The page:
Even if the problems with the definition of bone quality could be solved, the fundamental problem with the bone quality concept is common to all new diagnostic tests [34]: the clinical value of a new diagnostic test depends on whether it improves patient outcomes beyond the outcome achieved with current diagnostic tests (here, the BMD and other well-known risk factors of fractures). As mentioned previously, it is true that highly increased bone turnover has been shown to improve the ability to predict some types of fractures independently of BMD [8,17,18]. However, so far we have little proof that the biochemical markers of bone turnover would be able to make a clinically relevant impact on the predictive ability of fracture independently of the well-known risk factors of fractures.

For example, incorporating a single non-skeletal risk factor (gait speed) into the predictive equation along with BMD and bone markers was shown to clearly diminish the fracture predictive ability of bone markers [17]. Thus, it remains quite utopian to envision that a pure bone-derived measure (e.g., BMD complemented by bone quality) could ever cover all these extra-skeletal risk factors, too, and thus, predict solely the individual occurrence of fractures.

The prevailing understanding of bone quality supposes that the primary property of bones is their capacity to resist fractures. But this is a misconception. The human skeleton is basically a locomotive apparatus, which is continually adapting to habitual loadings [35,36] and is particularly fit for endurance activities [37]. Given the intrinsic locomotive function and the metabolic pressure to keep the skeleton light, there is a compromise between the bone's actual, functionally adequate strength and the maximum attainable strength. Bone has a great capacity to become substantially stronger through appropriate structural adaptations whenever needed to cope with increased functional demands [36]. However, while the skeleton can be reasonably well adapted to customary, functional loadings (Figure 1A), it is definitely not adapted to unusual loadings caused by occasional falls (or by other similar trauma-related events) [38]. Under such circumstances weak bone regions can become unduly stressed, possibly beyond their load-bearing capacity, initiating a fracture (Figure 1C). Fully in line with this fact, the relative risk of hip fracture can rise to up to 30 when the fall-induced impact directly hits the greater trochanter of the proximal femur [26,28,39]. It is thus quite understandable that the external loads from these non-habitual incidents cause most (up to ~90%) hip and wrist fractures [26,30,39] and also account for at least half of vertebral fractures [40–42].

Figure 1. Bone Fractures, Car Accidents, and Direction of Impact

Analogous to automobiles designed to run on their wheels, the human skeleton is adapted to bipedal gait and the resulting habitual locomotive loadings (Figure 1A). In terms of safety, the design of cars is optimized to keep the driver and passengers in the cockpit intact during collisions from the typical directions of impact, the front or rear (Figure 1B). However, a similar or even smaller force can cause profound damage to the cockpit if it comes from an atypical (unforeseen) direction (Figure 1C). Analogously, the capacity of the skeleton to resist fractures during accidents is generally good when the loading caused by a traumatic incident is a moderate magnification of the loading experienced during habitual activities (i.e., within the inherent safety margin of bone), except in some cases where the incident force exceeds the bones' capacity to withstand the loading without structural failure (Figure 1B). In many cases of older adults' fractures, however, the incident loading in terms of direction, rate, and magnitude is essentially different from the loading that bones are adapted to (Figure 1C). Such cases can be caused, for example, by careless lifting of a shopping bag with straight knees [42,48] or a sideways fall directly onto the hip [26,30].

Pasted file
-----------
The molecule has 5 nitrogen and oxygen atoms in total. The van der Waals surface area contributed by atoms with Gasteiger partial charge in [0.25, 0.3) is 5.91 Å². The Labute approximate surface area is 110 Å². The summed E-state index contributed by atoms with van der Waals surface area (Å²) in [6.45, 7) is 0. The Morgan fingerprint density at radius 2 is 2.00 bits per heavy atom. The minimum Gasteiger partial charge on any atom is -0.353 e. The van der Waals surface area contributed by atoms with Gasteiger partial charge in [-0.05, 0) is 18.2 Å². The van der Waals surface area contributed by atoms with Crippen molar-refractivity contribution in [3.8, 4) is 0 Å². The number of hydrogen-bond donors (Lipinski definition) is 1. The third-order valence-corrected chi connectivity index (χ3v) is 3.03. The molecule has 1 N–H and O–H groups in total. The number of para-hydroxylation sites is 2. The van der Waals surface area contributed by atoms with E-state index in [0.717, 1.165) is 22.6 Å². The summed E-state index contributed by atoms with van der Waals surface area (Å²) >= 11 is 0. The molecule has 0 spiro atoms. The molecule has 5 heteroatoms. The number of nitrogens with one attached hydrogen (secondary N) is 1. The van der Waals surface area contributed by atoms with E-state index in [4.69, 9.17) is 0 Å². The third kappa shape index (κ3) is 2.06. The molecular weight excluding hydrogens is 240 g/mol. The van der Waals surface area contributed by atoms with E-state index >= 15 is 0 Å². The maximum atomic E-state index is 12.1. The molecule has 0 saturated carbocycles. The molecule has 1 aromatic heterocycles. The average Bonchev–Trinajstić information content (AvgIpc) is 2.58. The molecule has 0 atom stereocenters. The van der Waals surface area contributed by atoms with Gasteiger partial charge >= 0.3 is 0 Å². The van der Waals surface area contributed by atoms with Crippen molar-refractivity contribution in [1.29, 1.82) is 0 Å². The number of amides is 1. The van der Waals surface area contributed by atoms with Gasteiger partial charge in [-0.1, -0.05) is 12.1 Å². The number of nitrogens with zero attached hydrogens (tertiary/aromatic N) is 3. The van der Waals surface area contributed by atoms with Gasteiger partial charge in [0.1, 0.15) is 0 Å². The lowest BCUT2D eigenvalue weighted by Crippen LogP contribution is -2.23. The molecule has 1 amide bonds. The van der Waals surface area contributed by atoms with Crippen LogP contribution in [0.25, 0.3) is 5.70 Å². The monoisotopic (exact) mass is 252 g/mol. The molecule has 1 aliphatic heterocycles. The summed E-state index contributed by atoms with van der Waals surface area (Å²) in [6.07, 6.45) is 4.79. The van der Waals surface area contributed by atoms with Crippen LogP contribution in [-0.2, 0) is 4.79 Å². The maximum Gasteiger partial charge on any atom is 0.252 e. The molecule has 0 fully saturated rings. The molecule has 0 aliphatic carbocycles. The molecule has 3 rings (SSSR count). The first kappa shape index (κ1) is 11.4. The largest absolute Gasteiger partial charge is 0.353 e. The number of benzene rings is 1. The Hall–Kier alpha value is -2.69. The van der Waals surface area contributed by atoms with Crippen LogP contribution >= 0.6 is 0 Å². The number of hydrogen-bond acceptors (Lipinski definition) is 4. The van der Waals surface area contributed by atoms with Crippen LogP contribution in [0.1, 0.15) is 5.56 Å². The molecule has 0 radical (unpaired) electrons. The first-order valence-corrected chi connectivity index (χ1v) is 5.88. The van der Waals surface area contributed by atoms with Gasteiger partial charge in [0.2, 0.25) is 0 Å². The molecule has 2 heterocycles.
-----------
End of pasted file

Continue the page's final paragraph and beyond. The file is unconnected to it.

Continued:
In the end, the only reasonable mechanism by which any bone-targeted medication reduces fractures is through increasing the whole bone strength (one way or another). Accordingly, if we were able to accurately determine whole bone strength of individuals on antiresorptive therapy, the alleged discrepancy underlying the concept of bone quality would not exist. As the whole bone strength provides the ultimate measure of true bone quality, the paradox of osteoporosis appears to simply stem from our inherent inability to determine directly the actual bone strength of an individual in vivo. However, this inability cannot be taken as a justification to introduce an obscure and ill-defined concept such as bone quality.

If it really must be used, the term bone quality should refer only to the capacity of bones to withstand a wide range of loading without breaking—though we already have a proper term for such capacity, the whole bone strength. Therefore, we must strive to reliably estimate the whole bone strength in vivo. In this context, the new 3-dimensional imaging techniques of the actual bone structure and macroanatomy seem an interesting and promising option [43–47] that will hopefully help in solving the important clinical issue of bone fragility in the near future.


This study was supported by grants from the Medical Research Fund of Tampere University Hospital, the Research Council for Physical Education and Sports, Ministry of Education, and the AO Research Fund, Switzerland. The authors thank Dr. Jarkko Jokihaara for help with preparation of the figure.